Are Langley and Canada going to (legalized) pot?

With the release of a 106-page report, the possibility of legalizing marijuana inches closer to reality.

Randy Caine stood near some inspired artwork at his HEMPYZ store in downtown Langley. Caine, 62, is a longtime advocate of decriminalizing marijuana.

Legalizing marijuana in Canada – once passed off as a pipe dream – appears to be gaining traction.

And in the wake of a 106-page report drafted by a federal task force on legalized recreational marijuana, advocates aren’t just blowing smoke.

The study containing more than 80 recommendations gives shape to a Liberal promise to the legalize recreational pot consumption and sales, with safeguards in place to restrict youth access and choke off the illicit market that fuels criminal enterprises.

The task force is recommending storefront and mail-order sales to Canadians 18 years and older, with personal growing limits of four plants per person.

Headed by former federal Liberal cabinet minister Anne McLellan, the report also notes that recreational marijuana should not be sold in the same location as alcohol or tobacco, and that production should be monitored with a “seed-to-sale tracking system,” to prevent diversions to the black market.

It also leaves retail pot sellers, who have defied the criminal law to open medical marijuana “dispensaries,” well positioned, especially in cities like Vancouver that have already regulated them.

“I very much expect those dispensaries to continue to transition into the fully legal system as this goes forward,” said dispensary owner Dana Larsen. “The question is where we get our supply from. I’m not opposed to buying cannabis from licensed producers if our current suppliers can become licensed.”

Langley businessman Randy Caine hopes the task force’s recommendations will open honest dialogue.

Caine, 62, is the founder and owner of three HEMPYZ Gift and Novelties shops and also ran a Langley medical marijuana dispensary.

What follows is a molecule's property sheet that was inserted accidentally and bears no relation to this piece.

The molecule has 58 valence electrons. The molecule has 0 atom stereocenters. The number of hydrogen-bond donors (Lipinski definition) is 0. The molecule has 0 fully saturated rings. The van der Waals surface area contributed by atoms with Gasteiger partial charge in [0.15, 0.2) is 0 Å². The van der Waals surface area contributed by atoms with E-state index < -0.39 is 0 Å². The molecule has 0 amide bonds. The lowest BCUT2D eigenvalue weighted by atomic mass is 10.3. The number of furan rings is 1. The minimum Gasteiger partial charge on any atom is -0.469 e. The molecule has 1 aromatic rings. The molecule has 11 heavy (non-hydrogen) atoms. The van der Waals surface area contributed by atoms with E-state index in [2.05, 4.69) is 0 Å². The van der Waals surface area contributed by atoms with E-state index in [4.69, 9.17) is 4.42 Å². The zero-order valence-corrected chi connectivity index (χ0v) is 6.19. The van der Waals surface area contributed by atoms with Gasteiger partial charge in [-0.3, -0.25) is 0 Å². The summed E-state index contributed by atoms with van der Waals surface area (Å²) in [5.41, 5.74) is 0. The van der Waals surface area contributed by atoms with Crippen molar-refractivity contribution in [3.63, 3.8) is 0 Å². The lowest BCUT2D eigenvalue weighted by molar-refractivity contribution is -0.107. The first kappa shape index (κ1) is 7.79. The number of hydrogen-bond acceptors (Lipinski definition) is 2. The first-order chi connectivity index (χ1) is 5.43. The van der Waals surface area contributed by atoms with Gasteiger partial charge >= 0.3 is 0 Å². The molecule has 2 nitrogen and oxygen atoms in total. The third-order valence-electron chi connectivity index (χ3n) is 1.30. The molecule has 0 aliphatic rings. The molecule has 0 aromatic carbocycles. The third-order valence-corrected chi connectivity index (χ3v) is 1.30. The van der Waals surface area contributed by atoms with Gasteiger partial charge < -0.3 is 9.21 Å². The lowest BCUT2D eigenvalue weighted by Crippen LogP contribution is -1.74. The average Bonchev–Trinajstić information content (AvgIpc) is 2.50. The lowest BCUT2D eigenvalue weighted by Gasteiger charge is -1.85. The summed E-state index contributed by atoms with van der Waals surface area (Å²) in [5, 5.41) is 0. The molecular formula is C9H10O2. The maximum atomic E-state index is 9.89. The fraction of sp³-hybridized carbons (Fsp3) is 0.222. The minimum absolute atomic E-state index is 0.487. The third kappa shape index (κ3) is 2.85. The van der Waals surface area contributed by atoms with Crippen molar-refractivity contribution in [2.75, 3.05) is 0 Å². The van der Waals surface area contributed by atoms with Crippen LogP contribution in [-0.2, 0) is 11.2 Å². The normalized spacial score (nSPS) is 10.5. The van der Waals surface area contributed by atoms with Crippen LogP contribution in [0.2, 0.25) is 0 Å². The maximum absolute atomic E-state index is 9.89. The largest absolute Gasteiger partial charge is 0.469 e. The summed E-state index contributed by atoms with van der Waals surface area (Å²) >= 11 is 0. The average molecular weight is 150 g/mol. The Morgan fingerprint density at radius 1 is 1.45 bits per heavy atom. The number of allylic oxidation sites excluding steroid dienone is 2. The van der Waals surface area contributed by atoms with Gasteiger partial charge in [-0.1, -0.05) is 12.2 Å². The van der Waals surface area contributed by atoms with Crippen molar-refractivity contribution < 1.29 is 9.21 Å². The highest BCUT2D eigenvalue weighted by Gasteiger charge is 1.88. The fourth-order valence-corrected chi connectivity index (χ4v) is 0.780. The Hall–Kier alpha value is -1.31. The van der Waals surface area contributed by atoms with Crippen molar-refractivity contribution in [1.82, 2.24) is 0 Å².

He opened his first HEMPYZ store in 2008 and expanded to a second outlet in 2011, both in Langley, before adding a third location in White Rock in 2012.

“It’s more the decriminalizing (of pot) rather than the legalization; I think that’s something that we really need to understand right away,” Caine said. “What they’ve determined, even within (the context of) harm reduction, is we need to look at these things… as a social health issue. For me, that’s the most relevant issue that’s come forward with this task force.”

Caine said “decriminalization is what we’ve done now, which is really quite wonderful.”

“It’s shifting the whole paradigm and thought,” Caine added. “Criminalizing somebody (for possession of cannabis) also leads to the dehumanizing of people. We’re now able to look at it (marijuana) in more of a humanizing way, which is how are we going to make it better for people than criminalizing, which will make it worse for people. So it’s a tremendous paradigm shift.”

Caine said he’s been a marijuana user most of his life, “which has meant that I’ve been an outlaw for 50 years of my life.”

His hope, seeing that these terms are now “so clearly defined,” is that municipalities — including both the City and Township of Langley — will be able to move forward with drafting regulations in the form of bylaws and local controls.

“I think we’re moving in the right direction,” Caine said. “I’d like to believe that, socially, there’s some consensus that prohibition or criminalization has not benefited anybody.”

Caine enthusiastically promotes public consultation, in the form of initiatives such as forums and online questionnaires.